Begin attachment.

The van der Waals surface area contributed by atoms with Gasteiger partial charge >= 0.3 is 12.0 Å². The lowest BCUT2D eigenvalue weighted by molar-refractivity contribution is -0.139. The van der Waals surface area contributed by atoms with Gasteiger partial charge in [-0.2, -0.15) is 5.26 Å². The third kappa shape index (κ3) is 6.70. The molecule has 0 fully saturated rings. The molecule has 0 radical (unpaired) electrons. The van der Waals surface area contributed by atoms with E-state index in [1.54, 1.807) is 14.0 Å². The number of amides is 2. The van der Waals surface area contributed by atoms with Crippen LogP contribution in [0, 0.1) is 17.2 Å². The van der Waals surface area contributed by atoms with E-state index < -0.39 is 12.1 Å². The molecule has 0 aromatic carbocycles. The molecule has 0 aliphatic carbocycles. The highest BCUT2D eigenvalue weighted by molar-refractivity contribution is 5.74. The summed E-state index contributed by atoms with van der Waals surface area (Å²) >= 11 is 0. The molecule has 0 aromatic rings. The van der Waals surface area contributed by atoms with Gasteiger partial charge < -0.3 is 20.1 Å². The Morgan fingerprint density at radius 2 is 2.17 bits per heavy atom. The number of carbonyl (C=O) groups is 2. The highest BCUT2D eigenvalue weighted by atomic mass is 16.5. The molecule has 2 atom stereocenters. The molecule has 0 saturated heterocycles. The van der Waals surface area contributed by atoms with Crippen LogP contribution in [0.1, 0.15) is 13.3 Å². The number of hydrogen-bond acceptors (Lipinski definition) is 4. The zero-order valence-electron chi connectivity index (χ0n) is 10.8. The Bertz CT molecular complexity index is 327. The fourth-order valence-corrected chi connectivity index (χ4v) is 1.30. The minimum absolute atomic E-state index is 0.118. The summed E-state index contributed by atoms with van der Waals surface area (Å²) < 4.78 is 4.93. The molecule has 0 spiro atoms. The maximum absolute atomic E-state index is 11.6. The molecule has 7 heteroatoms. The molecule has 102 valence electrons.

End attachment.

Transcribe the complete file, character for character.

The van der Waals surface area contributed by atoms with Gasteiger partial charge >= 0.3 is 12.0 Å². The lowest BCUT2D eigenvalue weighted by molar-refractivity contribution is -0.139. The van der Waals surface area contributed by atoms with Gasteiger partial charge in [-0.2, -0.15) is 5.26 Å². The third kappa shape index (κ3) is 6.70. The molecule has 0 fully saturated rings. The molecule has 0 radical (unpaired) electrons. The van der Waals surface area contributed by atoms with E-state index in [1.54, 1.807) is 14.0 Å². The number of amides is 2. The van der Waals surface area contributed by atoms with Crippen LogP contribution in [0, 0.1) is 17.2 Å². The van der Waals surface area contributed by atoms with E-state index < -0.39 is 12.1 Å². The molecule has 0 aromatic carbocycles. The molecule has 0 aliphatic carbocycles. The highest BCUT2D eigenvalue weighted by molar-refractivity contribution is 5.74. The summed E-state index contributed by atoms with van der Waals surface area (Å²) >= 11 is 0. The molecule has 0 aromatic rings. The van der Waals surface area contributed by atoms with Gasteiger partial charge < -0.3 is 20.1 Å². The Morgan fingerprint density at radius 2 is 2.17 bits per heavy atom. The number of carbonyl (C=O) groups is 2. The highest BCUT2D eigenvalue weighted by atomic mass is 16.5. The molecule has 2 atom stereocenters. The molecule has 0 saturated heterocycles. The van der Waals surface area contributed by atoms with Crippen LogP contribution in [0.1, 0.15) is 13.3 Å². The number of hydrogen-bond acceptors (Lipinski definition) is 4. The zero-order valence-electron chi connectivity index (χ0n) is 10.8. The Bertz CT molecular complexity index is 327. The fourth-order valence-corrected chi connectivity index (χ4v) is 1.30. The minimum absolute atomic E-state index is 0.118. The summed E-state index contributed by atoms with van der Waals surface area (Å²) < 4.78 is 4.93. The molecule has 0 spiro atoms. The maximum absolute atomic E-state index is 11.6. The molecule has 7 heteroatoms. The molecule has 102 valence electrons.